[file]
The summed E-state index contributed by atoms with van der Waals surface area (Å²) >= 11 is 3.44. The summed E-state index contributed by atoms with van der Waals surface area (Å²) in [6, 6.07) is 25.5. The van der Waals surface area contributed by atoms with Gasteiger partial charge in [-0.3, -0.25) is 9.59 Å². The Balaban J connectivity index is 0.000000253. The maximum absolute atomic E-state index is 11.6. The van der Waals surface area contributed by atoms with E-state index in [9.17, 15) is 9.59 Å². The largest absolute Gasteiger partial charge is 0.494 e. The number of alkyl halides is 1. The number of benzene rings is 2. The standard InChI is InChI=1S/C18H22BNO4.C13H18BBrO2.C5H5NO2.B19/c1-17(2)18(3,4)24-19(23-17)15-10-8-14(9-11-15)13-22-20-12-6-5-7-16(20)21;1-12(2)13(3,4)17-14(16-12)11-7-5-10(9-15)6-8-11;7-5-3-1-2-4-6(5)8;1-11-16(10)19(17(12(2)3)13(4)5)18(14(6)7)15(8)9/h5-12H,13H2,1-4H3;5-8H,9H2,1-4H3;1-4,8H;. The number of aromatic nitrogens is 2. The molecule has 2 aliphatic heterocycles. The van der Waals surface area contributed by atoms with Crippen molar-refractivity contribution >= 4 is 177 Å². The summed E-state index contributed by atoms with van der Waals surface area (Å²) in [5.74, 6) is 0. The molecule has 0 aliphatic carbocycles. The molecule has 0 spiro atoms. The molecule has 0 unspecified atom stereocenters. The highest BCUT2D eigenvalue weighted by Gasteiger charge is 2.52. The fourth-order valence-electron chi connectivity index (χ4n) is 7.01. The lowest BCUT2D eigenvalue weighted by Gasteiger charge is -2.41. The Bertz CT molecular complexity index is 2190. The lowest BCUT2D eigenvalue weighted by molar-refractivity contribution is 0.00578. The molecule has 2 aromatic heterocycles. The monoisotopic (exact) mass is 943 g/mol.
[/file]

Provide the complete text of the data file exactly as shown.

The summed E-state index contributed by atoms with van der Waals surface area (Å²) >= 11 is 3.44. The summed E-state index contributed by atoms with van der Waals surface area (Å²) in [6, 6.07) is 25.5. The van der Waals surface area contributed by atoms with Gasteiger partial charge in [-0.3, -0.25) is 9.59 Å². The Balaban J connectivity index is 0.000000253. The maximum absolute atomic E-state index is 11.6. The van der Waals surface area contributed by atoms with E-state index in [9.17, 15) is 9.59 Å². The largest absolute Gasteiger partial charge is 0.494 e. The number of alkyl halides is 1. The number of benzene rings is 2. The standard InChI is InChI=1S/C18H22BNO4.C13H18BBrO2.C5H5NO2.B19/c1-17(2)18(3,4)24-19(23-17)15-10-8-14(9-11-15)13-22-20-12-6-5-7-16(20)21;1-12(2)13(3,4)17-14(16-12)11-7-5-10(9-15)6-8-11;7-5-3-1-2-4-6(5)8;1-11-16(10)19(17(12(2)3)13(4)5)18(14(6)7)15(8)9/h5-12H,13H2,1-4H3;5-8H,9H2,1-4H3;1-4,8H;. The number of aromatic nitrogens is 2. The molecule has 2 aliphatic heterocycles. The van der Waals surface area contributed by atoms with Crippen molar-refractivity contribution >= 4 is 177 Å². The summed E-state index contributed by atoms with van der Waals surface area (Å²) in [5.74, 6) is 0. The molecule has 0 aliphatic carbocycles. The molecule has 0 spiro atoms. The molecule has 0 unspecified atom stereocenters. The highest BCUT2D eigenvalue weighted by Gasteiger charge is 2.52. The fourth-order valence-electron chi connectivity index (χ4n) is 7.01. The lowest BCUT2D eigenvalue weighted by Gasteiger charge is -2.41. The Bertz CT molecular complexity index is 2190. The lowest BCUT2D eigenvalue weighted by molar-refractivity contribution is 0.00578. The molecule has 2 aromatic heterocycles. The monoisotopic (exact) mass is 943 g/mol.